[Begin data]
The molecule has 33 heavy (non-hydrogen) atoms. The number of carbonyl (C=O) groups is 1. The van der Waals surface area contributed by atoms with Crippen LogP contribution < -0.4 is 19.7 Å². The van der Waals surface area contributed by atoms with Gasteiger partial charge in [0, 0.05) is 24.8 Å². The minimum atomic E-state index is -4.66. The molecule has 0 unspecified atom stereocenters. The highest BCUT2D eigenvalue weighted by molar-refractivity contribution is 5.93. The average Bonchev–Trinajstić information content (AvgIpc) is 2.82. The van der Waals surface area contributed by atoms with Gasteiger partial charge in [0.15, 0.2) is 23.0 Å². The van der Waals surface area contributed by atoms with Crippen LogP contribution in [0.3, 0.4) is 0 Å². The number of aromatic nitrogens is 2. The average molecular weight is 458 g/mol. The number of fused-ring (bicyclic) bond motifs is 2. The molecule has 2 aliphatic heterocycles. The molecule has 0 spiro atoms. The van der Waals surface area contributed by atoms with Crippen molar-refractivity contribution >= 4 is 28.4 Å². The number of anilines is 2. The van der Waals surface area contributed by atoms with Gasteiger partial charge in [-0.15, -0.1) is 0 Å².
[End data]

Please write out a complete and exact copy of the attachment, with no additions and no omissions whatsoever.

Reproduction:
The molecule has 33 heavy (non-hydrogen) atoms. The number of carbonyl (C=O) groups is 1. The van der Waals surface area contributed by atoms with Crippen LogP contribution < -0.4 is 19.7 Å². The van der Waals surface area contributed by atoms with Gasteiger partial charge in [0, 0.05) is 24.8 Å². The minimum atomic E-state index is -4.66. The molecule has 0 unspecified atom stereocenters. The highest BCUT2D eigenvalue weighted by molar-refractivity contribution is 5.93. The average Bonchev–Trinajstić information content (AvgIpc) is 2.82. The van der Waals surface area contributed by atoms with Gasteiger partial charge in [0.15, 0.2) is 23.0 Å². The van der Waals surface area contributed by atoms with Crippen LogP contribution in [0.3, 0.4) is 0 Å². The number of aromatic nitrogens is 2. The average molecular weight is 458 g/mol. The number of fused-ring (bicyclic) bond motifs is 2. The molecule has 2 aliphatic heterocycles. The molecule has 0 spiro atoms. The van der Waals surface area contributed by atoms with Crippen molar-refractivity contribution >= 4 is 28.4 Å². The number of anilines is 2. The van der Waals surface area contributed by atoms with Gasteiger partial charge in [-0.15, -0.1) is 0 Å².